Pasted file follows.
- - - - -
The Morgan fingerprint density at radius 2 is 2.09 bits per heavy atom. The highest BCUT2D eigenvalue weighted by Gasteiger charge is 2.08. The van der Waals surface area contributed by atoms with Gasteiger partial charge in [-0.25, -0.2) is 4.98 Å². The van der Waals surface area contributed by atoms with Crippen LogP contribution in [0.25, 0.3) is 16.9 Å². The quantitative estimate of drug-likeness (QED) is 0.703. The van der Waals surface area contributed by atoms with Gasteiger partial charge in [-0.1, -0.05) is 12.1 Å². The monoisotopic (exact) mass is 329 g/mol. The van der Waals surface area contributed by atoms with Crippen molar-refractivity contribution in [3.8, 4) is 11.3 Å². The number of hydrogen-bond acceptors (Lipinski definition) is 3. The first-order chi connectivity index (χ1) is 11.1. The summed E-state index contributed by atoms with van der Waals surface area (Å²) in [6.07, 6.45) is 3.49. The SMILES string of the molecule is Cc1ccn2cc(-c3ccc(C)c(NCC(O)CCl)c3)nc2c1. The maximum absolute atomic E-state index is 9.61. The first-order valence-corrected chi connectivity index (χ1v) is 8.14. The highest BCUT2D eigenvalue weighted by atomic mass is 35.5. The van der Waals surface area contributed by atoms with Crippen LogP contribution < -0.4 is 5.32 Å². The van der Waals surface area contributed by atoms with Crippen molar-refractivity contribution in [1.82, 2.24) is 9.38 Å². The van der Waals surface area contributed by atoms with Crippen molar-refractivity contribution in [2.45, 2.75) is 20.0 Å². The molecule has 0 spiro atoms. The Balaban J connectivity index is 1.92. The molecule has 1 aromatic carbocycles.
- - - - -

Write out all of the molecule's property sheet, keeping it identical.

The Morgan fingerprint density at radius 2 is 2.09 bits per heavy atom. The highest BCUT2D eigenvalue weighted by Gasteiger charge is 2.08. The van der Waals surface area contributed by atoms with Gasteiger partial charge in [-0.25, -0.2) is 4.98 Å². The van der Waals surface area contributed by atoms with Crippen LogP contribution in [0.25, 0.3) is 16.9 Å². The quantitative estimate of drug-likeness (QED) is 0.703. The van der Waals surface area contributed by atoms with Gasteiger partial charge in [-0.1, -0.05) is 12.1 Å². The monoisotopic (exact) mass is 329 g/mol. The van der Waals surface area contributed by atoms with Crippen molar-refractivity contribution in [3.8, 4) is 11.3 Å². The number of hydrogen-bond acceptors (Lipinski definition) is 3. The first-order chi connectivity index (χ1) is 11.1. The summed E-state index contributed by atoms with van der Waals surface area (Å²) in [6.07, 6.45) is 3.49. The SMILES string of the molecule is Cc1ccn2cc(-c3ccc(C)c(NCC(O)CCl)c3)nc2c1. The maximum absolute atomic E-state index is 9.61. The first-order valence-corrected chi connectivity index (χ1v) is 8.14. The highest BCUT2D eigenvalue weighted by atomic mass is 35.5. The van der Waals surface area contributed by atoms with Crippen LogP contribution < -0.4 is 5.32 Å². The van der Waals surface area contributed by atoms with Crippen molar-refractivity contribution in [1.82, 2.24) is 9.38 Å². The van der Waals surface area contributed by atoms with Crippen molar-refractivity contribution in [2.45, 2.75) is 20.0 Å². The molecule has 0 spiro atoms. The Balaban J connectivity index is 1.92. The molecule has 1 aromatic carbocycles.